Applying Iraq's Hard Lessons

Applying Iraq’s Hard Lessons to the Reform of Stabilization and Reconstruction Operations

This paper addresses–and proposes an innovative answer to– the question of who should be accountable for planning, managing, and executing stabilization and reconstruction operations (SROs).


The U.S. government's existing approach provides no clear answer. Responsibilities for SROs are divided among several agencies, chiefly the Department of State, the Department of Defense, and the U.S. Agency for International Development. As a result, lines of responsibility or accountability are not well–defined.

The disintegration of reconstruction management in Iraq occurred in part because no accountable, integrated, interagency management office existed to oversee and execute the reconstruction program. Therefore, SIGIR proposes the creation of a new office for planning, funding, staffing, and managing SROs: the U.S. Office for Contingency Operations (USOCO).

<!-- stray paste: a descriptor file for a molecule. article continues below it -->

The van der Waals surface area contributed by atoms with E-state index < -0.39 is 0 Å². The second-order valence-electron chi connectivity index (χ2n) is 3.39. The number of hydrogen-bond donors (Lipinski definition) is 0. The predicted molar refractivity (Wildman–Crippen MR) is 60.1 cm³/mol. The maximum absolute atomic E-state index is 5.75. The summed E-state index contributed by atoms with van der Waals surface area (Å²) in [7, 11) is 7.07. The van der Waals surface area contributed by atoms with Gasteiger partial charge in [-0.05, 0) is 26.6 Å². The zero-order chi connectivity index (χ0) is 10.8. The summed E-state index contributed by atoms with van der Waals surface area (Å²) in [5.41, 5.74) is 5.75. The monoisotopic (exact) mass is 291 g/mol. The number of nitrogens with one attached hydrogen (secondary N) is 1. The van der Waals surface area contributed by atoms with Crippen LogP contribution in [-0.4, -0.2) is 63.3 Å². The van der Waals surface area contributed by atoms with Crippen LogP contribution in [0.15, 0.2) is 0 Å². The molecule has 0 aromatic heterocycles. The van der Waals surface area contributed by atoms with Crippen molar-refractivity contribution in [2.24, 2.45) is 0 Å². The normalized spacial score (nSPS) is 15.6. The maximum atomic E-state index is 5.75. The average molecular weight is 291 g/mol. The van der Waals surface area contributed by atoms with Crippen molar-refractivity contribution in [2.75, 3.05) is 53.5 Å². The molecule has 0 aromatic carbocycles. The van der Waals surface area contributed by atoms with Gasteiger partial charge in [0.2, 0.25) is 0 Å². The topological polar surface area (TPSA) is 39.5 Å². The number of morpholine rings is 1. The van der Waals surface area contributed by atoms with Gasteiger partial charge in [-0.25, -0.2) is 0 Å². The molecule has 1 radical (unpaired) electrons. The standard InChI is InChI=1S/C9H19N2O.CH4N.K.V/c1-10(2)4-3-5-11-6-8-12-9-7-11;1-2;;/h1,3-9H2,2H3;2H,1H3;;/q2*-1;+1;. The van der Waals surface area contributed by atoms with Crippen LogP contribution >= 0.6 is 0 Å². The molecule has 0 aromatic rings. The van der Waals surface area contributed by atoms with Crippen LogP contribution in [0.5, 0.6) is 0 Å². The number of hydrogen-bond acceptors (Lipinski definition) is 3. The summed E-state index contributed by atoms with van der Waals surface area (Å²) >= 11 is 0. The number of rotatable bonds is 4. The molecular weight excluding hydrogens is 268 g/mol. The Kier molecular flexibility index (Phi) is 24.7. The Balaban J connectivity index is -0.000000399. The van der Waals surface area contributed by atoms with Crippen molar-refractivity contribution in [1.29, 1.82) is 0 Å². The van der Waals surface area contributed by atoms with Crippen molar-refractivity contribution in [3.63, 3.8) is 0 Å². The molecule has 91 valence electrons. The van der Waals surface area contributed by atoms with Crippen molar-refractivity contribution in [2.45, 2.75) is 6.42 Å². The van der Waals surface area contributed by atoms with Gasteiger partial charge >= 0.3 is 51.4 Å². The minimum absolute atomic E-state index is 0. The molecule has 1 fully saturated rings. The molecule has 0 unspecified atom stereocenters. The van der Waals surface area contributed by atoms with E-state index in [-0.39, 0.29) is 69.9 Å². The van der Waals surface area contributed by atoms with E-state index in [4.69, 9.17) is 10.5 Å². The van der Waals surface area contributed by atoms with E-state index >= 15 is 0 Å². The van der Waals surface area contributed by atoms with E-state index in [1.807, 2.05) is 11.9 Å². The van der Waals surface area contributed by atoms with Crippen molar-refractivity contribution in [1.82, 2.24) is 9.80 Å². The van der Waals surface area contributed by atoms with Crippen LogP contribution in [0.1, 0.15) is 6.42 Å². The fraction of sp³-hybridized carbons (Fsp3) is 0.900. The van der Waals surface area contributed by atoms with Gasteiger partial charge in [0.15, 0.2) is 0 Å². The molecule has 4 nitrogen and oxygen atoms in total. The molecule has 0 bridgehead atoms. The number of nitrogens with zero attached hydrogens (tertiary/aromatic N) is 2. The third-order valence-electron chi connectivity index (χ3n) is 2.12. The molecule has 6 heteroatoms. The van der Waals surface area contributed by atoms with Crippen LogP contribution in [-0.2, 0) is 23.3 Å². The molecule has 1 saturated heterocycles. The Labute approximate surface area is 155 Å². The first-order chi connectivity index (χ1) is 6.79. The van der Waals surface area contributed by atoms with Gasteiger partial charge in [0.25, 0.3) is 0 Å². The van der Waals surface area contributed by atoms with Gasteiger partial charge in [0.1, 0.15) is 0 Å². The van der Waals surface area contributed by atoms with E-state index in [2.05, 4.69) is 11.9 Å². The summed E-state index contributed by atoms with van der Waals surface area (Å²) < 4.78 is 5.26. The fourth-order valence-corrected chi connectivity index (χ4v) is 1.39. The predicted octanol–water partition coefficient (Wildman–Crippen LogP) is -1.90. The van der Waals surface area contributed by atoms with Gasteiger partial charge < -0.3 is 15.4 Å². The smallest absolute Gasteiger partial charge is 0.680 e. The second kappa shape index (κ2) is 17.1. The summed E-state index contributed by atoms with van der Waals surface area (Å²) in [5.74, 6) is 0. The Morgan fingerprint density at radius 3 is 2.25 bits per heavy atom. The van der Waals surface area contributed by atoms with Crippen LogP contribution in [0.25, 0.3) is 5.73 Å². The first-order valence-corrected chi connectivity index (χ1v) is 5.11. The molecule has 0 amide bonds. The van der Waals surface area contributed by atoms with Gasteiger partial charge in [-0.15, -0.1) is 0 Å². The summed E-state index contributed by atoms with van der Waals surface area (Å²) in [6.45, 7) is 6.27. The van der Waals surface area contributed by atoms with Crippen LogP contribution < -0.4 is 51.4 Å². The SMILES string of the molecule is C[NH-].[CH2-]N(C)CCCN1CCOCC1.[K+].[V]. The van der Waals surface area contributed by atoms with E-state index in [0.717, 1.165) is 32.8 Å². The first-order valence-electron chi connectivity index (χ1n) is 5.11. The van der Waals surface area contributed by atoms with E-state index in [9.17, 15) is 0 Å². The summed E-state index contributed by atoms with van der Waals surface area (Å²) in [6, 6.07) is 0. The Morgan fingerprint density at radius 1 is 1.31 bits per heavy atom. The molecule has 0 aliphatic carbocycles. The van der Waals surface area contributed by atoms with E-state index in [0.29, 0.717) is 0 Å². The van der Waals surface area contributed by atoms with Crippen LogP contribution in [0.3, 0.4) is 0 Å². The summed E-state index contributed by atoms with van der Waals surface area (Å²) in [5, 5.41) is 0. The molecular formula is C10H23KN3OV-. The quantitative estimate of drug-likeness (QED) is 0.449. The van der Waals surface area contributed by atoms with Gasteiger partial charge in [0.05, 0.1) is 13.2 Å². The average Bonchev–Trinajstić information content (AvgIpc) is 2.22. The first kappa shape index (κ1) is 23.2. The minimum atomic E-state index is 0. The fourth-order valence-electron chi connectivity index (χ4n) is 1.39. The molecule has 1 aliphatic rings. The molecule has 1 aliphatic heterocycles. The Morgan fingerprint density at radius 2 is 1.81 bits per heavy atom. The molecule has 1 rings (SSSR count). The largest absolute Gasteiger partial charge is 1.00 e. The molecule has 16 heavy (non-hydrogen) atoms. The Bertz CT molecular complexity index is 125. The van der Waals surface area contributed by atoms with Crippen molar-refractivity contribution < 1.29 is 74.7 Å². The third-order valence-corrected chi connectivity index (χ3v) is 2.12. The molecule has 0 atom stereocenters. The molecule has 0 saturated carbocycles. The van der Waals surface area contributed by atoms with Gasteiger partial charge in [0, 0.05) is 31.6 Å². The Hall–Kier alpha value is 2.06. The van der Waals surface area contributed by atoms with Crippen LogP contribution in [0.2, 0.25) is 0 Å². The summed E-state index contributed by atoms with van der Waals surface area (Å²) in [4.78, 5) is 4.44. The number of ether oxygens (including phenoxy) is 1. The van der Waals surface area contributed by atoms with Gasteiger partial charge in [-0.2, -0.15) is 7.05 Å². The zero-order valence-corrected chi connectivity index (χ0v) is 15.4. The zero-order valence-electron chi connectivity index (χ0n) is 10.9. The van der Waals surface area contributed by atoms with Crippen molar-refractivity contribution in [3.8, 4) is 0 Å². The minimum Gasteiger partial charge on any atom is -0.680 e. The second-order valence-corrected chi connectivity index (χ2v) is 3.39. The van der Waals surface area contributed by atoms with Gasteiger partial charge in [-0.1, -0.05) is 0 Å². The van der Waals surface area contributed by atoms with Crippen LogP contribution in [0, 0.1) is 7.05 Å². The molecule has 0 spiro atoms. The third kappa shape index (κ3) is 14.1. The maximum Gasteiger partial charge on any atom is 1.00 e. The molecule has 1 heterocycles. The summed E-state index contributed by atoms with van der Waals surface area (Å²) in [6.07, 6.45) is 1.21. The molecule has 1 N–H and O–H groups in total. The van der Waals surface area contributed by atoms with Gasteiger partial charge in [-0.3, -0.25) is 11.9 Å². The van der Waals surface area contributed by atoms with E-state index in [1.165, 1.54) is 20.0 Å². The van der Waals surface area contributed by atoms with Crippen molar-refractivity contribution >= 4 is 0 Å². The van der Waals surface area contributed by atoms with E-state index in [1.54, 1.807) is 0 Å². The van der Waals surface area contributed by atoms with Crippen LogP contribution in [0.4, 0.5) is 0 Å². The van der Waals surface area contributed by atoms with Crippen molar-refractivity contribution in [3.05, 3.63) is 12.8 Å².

Creating USOCO could potentially prevent the recurrence of the kinds of breakdowns so often experienced in Iraq. Importantly, it would provide a single office whose sole mission would be to ensure that the United States is ready to go when the next contingency occurs, and provide someone to hold accountable for any failures in planning or execution.


Please address inquiries regarding this report to SIGIR Public Affairs by e-mail or to 703-428-1100.

Applying Hard Lessons File Size Date
Applying Iraq's Hard Lessons to the Reform Stabilization and Reconstruction Operations 1,328KB PDF 2/24/2010
Testimony: An Urgent Need: Coordinating Stabilization and Reconstruction in Contingency Operations (SIGIR 10-001T) 60KB PDF 2/24/2010
Testimony: Oversight: Hard Lessons Learned in Iraq and Benchmarks for Future Reconstruction Efforts (SIGIR 10-002T) 42KB PDF 2/24/2010
Front Cover (High-Resolution) 390KB JPG 2/24/2010
Back Cover (High Resolution) 135KB JPG 2/24/2010